Formation of the French subjunctive (ct'd)

On the previous page, we looked at how to form the subjunctive for the majority of French verbs. In general, the subjunctive is based on the third person plural of the present tense or (for the nous and vous forms) identical to the imperfect tense.

Depending on one's analysis, there are around 10 French verbs (plus their compounds) that have "irregular" subjunctive forms. By "irregular" we mean either that the nous and vous forms aren't identical to the imperfect, or that the subjunctive forms of the other persons are not formed by replacing the -ent of the 3rd person plural present tense form with -e, -es, -e, -ent. (Or possibly both rules could be violated, such as in the case of être.)

Irregular forms

Before listing the French verbs with irregular subjunctive forms, it is worth noting that even these irregular subjunctive forms still follow certain patterns of other French verbs:

  • The nous and vous forms vary only in whether they have the -ons or -ez ending;
  • The other forms (je, tu etc) always sound identical to one another;
  • The tu form always ends in -s in the spelling, and the ils form always ends in -ent (just as for any verb and any tense in the language).

Here, then, are the verbs with irregular subjunctive forms. Note that compounds of these verbs function similarly, so that refaire has (je) refasse etc.

VerbSubjunctive forms
êtreje sois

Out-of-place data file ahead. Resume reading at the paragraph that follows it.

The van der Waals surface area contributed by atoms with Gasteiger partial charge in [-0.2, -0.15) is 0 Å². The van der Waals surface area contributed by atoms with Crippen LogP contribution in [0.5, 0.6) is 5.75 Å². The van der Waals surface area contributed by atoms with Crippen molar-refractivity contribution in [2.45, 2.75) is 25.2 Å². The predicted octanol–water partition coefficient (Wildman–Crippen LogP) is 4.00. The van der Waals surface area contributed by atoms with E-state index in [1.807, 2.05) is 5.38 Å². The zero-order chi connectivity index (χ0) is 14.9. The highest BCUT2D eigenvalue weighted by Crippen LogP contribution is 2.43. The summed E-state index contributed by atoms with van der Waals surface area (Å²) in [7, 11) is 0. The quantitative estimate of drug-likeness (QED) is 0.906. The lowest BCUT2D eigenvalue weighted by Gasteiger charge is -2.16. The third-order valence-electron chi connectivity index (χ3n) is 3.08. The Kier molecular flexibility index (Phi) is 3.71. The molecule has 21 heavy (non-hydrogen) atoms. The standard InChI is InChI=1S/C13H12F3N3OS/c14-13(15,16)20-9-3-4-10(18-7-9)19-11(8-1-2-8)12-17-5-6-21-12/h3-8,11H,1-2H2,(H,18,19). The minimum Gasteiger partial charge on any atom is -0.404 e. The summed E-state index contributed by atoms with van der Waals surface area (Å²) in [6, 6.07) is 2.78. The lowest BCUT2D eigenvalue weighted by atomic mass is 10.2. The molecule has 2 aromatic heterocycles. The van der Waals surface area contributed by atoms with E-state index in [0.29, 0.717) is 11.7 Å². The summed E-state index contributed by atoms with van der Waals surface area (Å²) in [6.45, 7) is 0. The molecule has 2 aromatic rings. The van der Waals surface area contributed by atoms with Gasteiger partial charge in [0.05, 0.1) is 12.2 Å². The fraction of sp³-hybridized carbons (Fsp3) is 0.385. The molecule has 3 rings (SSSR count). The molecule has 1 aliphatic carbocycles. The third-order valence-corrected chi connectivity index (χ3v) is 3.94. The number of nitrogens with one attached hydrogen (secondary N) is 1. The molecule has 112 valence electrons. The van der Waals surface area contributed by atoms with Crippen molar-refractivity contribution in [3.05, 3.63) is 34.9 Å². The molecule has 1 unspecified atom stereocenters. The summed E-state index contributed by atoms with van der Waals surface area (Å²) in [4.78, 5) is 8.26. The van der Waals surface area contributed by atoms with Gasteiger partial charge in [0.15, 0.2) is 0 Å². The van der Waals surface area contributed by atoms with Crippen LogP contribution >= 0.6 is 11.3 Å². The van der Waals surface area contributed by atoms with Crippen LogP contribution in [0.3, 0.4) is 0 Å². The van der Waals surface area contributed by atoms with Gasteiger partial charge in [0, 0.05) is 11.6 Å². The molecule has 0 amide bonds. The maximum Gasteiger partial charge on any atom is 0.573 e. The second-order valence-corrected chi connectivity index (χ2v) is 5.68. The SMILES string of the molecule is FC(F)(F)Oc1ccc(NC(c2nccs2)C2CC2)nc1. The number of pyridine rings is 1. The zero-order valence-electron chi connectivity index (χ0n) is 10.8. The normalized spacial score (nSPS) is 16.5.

tu sois
il soit
nous soyons
vous soyez
ils soient
tu aies
il ait
nous ayons
vous ayez
ils aient
faireje fasse
tu fasses
il fasse
nous fassions
vous fassiez
ils fassent
tu ailles
il aille
nous allions
vous alliez
ils aillent
VerbSubjunctive forms
pouvoirje puisse
tu puisses
il puisse
nous puissions
vous puissiez
ils puissent
savoirje sache
tu saches
il sache
nous sachions
vous sachiez
ils sachent
vouloirje veuille
tu veuilles
il veuille
nous voulions
vous vouliez
ils veuillent
valoirje vaille
tu vailles
il vaille
nous valions
vous valiez
ils vaillent
falloiril faille

A few other difficulties

And that's more or less it... Just a few slight complications to note:

  • The verb pleuvoir has subjunctive form il pleuve. Arguably, there's nothing irregular about that: although not in common use, the plural present tense form (ils) pleuvent is very occasionally found in a figurative sense.
  • Prescriptively at least, the verb voir has subjunctive forms (je) voie etc as expected following the 3rd person plural form (ils) voient. However, in informal speech, a number of speakers use the form (je) voye etc (i.e. pronounced [vwaj]).
  • The verb s'asseoir, which has both forms ils s'assoient and ils s'asseyent thus has subjunctive forms (je) m'assoie or (je) m'asseye. In both indicative and subjunctive, the form with oi appears to be more common.
  • The verb prévaloir prescriptively has the subjunctive form (il) prévale. But it's extremely rare in any case.
  • Up until around the mid 19th century, the written forms soyions and soyiez are commonly found.
  • The form sachez que... is used to mean "I want you to know that...", "you should know that...".
  • The form veuillez is used with an infinitive as a way of making a request: veuillez me faire savoir... = kindly let me know....

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This page written by Neil Coffey. Copyright © Javamex UK 2017. All rights reserved.